From Napster to iTunes to Spotify, the music industry has been grappling with disruptive digital technologies for over a generation. Streaming platforms currently have a lock on the majority of music consumers, but the first stirrings of change may already be in the air.
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Enter Audius, the San Francisco-based tech start-up that’s harnessing the power of blockchain and crypto to forge a new direction for music distribution. The streaming platform counts celebrities such as Lil Nas X and Katy Perry among its investors, Skrillex and Deadmau5 among its active artists, and it recently passed the milestone of six million active monthly listeners.
People are starting to sit up and take notice.
Roneil Rumburg is no newcomer to the world of crypto. Back in 2013, while completing a computer engineering degree at Stanford, he and his friends began mining digital currencies out of curiosity. It was in this same group of enthusiasts that Rumburg met future Audius co-founder, Forrest Browning. The pair initially hit upon the concept of a co-operative streaming platform in 2015 but judged the project to be out of reach.
“We didn’t feel like the technology existed to build what we wanted at that time,” says Rumburg. “So we shelved it and moved on with our lives.”
Instead, Rumburg went on to co-found Backslash – a peer-to-peer money-transfer protocol that allowed users to easily trade crypto coins – before spending a few years working in venture capital managing investments in blockchain as well as AI start-ups. Despite these early experiences with blockchain and crypto, Rumburg says that he didn’t see the technology as a pathway to a career in business. Instead, it was the freedom to create and experiment that drew him to the Web3 space time and again.
“It’s paramount for the Web3 ecosystem to be net neutral to the environment”
“This is the funnest place in the whole world to be building things,” says Rumburg. “None of this existed more than four or five years ago. So it’s not like anyone’s an expert, right? There are no gatekeepers of information, of access, of anything. We’re all kind of coming in on a level playing field.”
Rumburg left his position at venture capital firm Kleiner Perkins in late 2017 to pursue his own projects. Serendipitously, Browning was also looking for a new gig. Breathing new life into their previous plans, the pair founded Audius in 2018 before officially launching the platform to the public in September 2019.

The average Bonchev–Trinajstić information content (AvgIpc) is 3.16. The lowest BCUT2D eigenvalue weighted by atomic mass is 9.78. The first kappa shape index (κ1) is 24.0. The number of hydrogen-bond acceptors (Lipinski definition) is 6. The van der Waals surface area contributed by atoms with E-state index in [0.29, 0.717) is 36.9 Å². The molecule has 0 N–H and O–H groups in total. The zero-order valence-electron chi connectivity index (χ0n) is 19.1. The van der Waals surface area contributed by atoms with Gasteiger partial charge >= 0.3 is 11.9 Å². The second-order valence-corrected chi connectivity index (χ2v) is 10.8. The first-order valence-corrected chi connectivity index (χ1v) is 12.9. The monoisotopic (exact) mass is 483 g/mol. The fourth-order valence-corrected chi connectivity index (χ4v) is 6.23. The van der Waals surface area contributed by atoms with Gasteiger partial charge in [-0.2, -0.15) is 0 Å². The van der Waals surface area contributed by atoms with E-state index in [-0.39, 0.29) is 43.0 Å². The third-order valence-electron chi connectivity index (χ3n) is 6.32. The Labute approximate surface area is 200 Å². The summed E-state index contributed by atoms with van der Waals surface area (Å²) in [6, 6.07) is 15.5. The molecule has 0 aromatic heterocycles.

“We positioned it as a public beta,” recalls Rumburg. “The product was still pretty rough around the edges at the time […] but we wanted to get it into the hands of the community that had started to form around it as soon as possible.”
That early community grew to more than one million monthly listeners by the start of 2021, driven in part by a critical mass of content uploaded by early adopters such as Deadmau5, RAC, Disclosure, and countless emerging artists.
Over the following year, the platform grew in fits and starts, before partnering with social media juggernaut TikTok in August 2021 to roll out an integration feature between the two platforms. Participating artists can now make their catalogue accessible to TikTok creators with a single click.
As of January 2022, Audius boasts a library of more than 200,000 tracks and an average of six million monthly listeners.
All this is encouraging for the future of the platform. But what makes Audius different from competitors such as Spotify? And how does all this fit in with buzz-worthy labels like ‘Web3’?
Web3 is an umbrella term that covers technologies and applications that make use of decentralised, distributed computing. By now, most people have heard of Web3’s relevance to the world of finance, with interest in cryptocurrencies such as Bitcoin and Ethereum ballooning in recent years.
Audius applies the same technologies to music and fan engagement. The distributed nature of the platform means that ownership, upkeep and governance rests not with Rumburg and Browning but with the platform’s active users.
“If our company shuts down tomorrow,” says Rumburg. “All of this would keep working so long as the artists that are using Audius want it to keep working.”
Artists, listeners and ‘Node Operators’ – users who host or index content – are the three groups that prop up the platform. The lynchpin that ties these different users together is $AUDIO, a cryptocurrency native to the platform.
“There is no limit to how much music can be distributed and the industry hasn’t caught up with that reality.”
At the time of writing, a single $AUDIO token has a value equivalent to £0.63 and, as with other cryptocurrencies, it can be exchanged or converted. However, where Bitcoin and Dogecoin have been seen primarily as a way for investors to ride volatile waves of speculation, the purpose of $AUDIO is split evenly between financial benefit for users and as a means of maintaining and improving the Audius platform itself.